They play chess with ambulances all day. When one gets stuck at a hospital for eight, 10 or 12 hours, the dispatchers must reposition the others to cover its area. When an EMT reports a positive COVID-19 test, the dispatchers must find a way to cover the ambulance’s calls if the whole crew must quarantine. When one household has multiple coronavirus patients requiring two ambulances, the dispatchers have to plug the hole.

Their greatest fear is what’s called a “level zero” — when there are no ambulances left to send to an emergency. In Los Angeles County, one of the nation’s hardest-hit counties during the pandemic, the fear becomes a regular reality.

For Moreno, 28, the anxiety begins the night before her shift.

“I lay there and know I’m going to come in, and I know I’m going to have no units to run these calls,” she said.

On Christmas weekend, Cortez watched as call after call piled up on her screen — with no ambulances available. Typically, it takes 30 seconds to send one out. That weekend, it took up to 15 minutes. And this was even before ambulances started languishing outside hospitals for hours.

“I was just in disbelief,” said Cortez, 26.

There’s not much more the dispatchers can do. They watch those screens. They listen to radio chatter. They rearrange the crews to cover the most territory possible. And they wonder what fresh horror awaits in a virus-ravaged world where the dangers are too many and the ambulances are too few.

“What if something happens to my daughter,” Cortez said, “and there was nobody to send for her?”

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California may have highly contagious homegrown COVID-19 strain

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Dr. Eric Vail, a pathologist at Cedars Sinai, said the strain could be responsible for doubling the state’s total death toll in the space of less than three months.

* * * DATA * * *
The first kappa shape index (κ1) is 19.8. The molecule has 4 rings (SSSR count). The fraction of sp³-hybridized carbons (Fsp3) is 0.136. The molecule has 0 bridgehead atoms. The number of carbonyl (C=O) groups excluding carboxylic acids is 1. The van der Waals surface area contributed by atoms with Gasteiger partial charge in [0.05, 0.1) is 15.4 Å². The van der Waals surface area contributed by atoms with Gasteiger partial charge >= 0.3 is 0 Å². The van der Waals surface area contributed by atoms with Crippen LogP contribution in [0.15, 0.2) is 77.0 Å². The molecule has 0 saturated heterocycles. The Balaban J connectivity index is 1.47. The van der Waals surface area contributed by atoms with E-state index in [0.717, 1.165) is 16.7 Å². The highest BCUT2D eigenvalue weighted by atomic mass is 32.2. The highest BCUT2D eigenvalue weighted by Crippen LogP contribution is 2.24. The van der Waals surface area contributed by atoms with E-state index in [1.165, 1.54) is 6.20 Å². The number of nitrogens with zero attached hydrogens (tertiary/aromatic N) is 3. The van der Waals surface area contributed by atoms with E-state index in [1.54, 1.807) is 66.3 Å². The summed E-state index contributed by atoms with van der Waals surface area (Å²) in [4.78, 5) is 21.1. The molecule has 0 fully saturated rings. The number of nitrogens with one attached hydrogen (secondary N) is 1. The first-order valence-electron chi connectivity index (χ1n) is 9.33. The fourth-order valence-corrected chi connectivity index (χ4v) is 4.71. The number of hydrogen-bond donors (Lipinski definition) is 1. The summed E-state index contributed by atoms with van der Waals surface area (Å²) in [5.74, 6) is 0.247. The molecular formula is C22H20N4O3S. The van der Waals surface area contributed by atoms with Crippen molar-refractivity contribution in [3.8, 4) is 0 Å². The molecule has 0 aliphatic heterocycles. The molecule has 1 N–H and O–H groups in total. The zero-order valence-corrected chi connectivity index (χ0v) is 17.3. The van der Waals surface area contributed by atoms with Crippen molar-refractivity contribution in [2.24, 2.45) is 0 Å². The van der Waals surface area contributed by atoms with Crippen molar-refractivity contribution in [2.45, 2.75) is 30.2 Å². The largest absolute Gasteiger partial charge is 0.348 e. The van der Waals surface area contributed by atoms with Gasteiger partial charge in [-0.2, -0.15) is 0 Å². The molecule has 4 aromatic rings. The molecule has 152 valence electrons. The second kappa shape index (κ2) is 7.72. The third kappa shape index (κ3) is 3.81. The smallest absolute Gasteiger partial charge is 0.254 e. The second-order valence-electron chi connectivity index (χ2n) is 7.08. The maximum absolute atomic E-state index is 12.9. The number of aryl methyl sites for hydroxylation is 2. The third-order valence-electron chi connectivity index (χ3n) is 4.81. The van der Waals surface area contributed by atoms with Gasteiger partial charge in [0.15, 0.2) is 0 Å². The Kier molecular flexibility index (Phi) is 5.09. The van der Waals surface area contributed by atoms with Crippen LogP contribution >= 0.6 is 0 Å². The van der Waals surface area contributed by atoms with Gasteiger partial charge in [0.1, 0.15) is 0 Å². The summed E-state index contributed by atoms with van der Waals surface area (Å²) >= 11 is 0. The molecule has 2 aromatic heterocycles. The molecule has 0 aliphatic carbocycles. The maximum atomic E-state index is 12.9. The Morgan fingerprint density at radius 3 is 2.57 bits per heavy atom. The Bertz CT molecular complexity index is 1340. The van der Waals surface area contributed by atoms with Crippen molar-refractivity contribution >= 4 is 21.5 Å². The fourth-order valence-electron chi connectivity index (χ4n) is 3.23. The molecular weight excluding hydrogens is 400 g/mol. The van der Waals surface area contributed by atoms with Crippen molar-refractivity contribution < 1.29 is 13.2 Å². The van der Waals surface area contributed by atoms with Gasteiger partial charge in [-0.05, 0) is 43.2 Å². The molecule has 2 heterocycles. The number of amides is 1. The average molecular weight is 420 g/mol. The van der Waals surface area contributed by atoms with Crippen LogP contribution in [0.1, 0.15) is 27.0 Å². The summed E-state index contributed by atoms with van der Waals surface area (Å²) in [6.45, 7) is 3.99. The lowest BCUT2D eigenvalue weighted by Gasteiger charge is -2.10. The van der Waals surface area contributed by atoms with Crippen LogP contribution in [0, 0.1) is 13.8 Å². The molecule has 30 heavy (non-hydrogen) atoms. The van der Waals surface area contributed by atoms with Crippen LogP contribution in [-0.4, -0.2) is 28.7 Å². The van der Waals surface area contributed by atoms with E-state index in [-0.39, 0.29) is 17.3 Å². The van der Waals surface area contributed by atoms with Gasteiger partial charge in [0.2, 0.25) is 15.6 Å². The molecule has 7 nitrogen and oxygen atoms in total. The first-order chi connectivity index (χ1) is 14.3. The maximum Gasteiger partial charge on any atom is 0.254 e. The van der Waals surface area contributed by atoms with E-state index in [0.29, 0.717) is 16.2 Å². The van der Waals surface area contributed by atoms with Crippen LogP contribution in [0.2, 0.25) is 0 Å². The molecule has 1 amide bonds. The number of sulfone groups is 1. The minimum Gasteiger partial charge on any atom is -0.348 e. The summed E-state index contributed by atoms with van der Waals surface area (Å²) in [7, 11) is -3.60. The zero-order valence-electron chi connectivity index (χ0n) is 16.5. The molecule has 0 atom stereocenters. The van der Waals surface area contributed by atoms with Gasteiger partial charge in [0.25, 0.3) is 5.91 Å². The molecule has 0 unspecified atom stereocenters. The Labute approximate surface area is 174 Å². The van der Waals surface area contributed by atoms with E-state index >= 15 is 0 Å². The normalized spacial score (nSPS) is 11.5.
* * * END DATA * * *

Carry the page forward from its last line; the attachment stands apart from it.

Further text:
“It probably helped to accelerate the number of cases around the holiday season,” Vail said.

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Did a homegrown coronavirus strain cause California's recent COVID surge?

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Health officials in California are investigating whether a homegrown coronavirus strain could be partly to blame for the state's surge in infections. 

According to the Los Angeles Times, scientists stumbled upon the new strain while looking for signs of the highly contagious variant that originated in the United Kingdom before making its way over to the US. 

During that search, researchers found a new strain, dubbed B.1.426, which is thought to be responsible for the rapid rise in infections during the holiday season in California where more than 3.1 million cases have been reported and 36,790 people have died. 

The new strain is also highly contagious and is propagating faster than any other variant in California.

'While the B.1.1.7 strain may play an important role in increased COVID rates in the UK and Europe, there are still no reports to account for the current spike of cases in Los Angeles and California as a whole that began in early November 2020,' researchers at Cedars-Sinai Medical Center wrote in their findings. 

Health officials in California are investigating whether a homegrown coronavirus strain, dubbed B.1.426, could be partly to blame for the state's surge in infections. The strain has five mutations including, CAL.20C (red bubble), which has been increasingly found in California
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Health officials in California are investigating whether a homegrown coronavirus strain, dubbed B.1.426, could be partly to blame for the state's surge in infections. The strain has five mutations including, CAL.20C (red bubble), which has been increasingly found in California 

According to researchers, the CAL.20C strain was barely detectable in October, but by December it made up 24 per cent of 4,500 viral samples
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According to researchers, the CAL.20C strain was barely detectable in October, but by December it made up 24 per cent of 4,500 viral samples

The graphic depicts the rapid increase of infections between late November through December in California. The increase is being blamed on what researchers believe is a homegrown strain of the coronavirus
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The graphic depicts the rapid increase of infections between late November through December in California. The increase is being blamed on what researchers believe is a homegrown strain of the coronavirus 

In California, more than 3.1 million cases have been reported and 36,790 people have died. More than 18,000 people died in the state in less than three months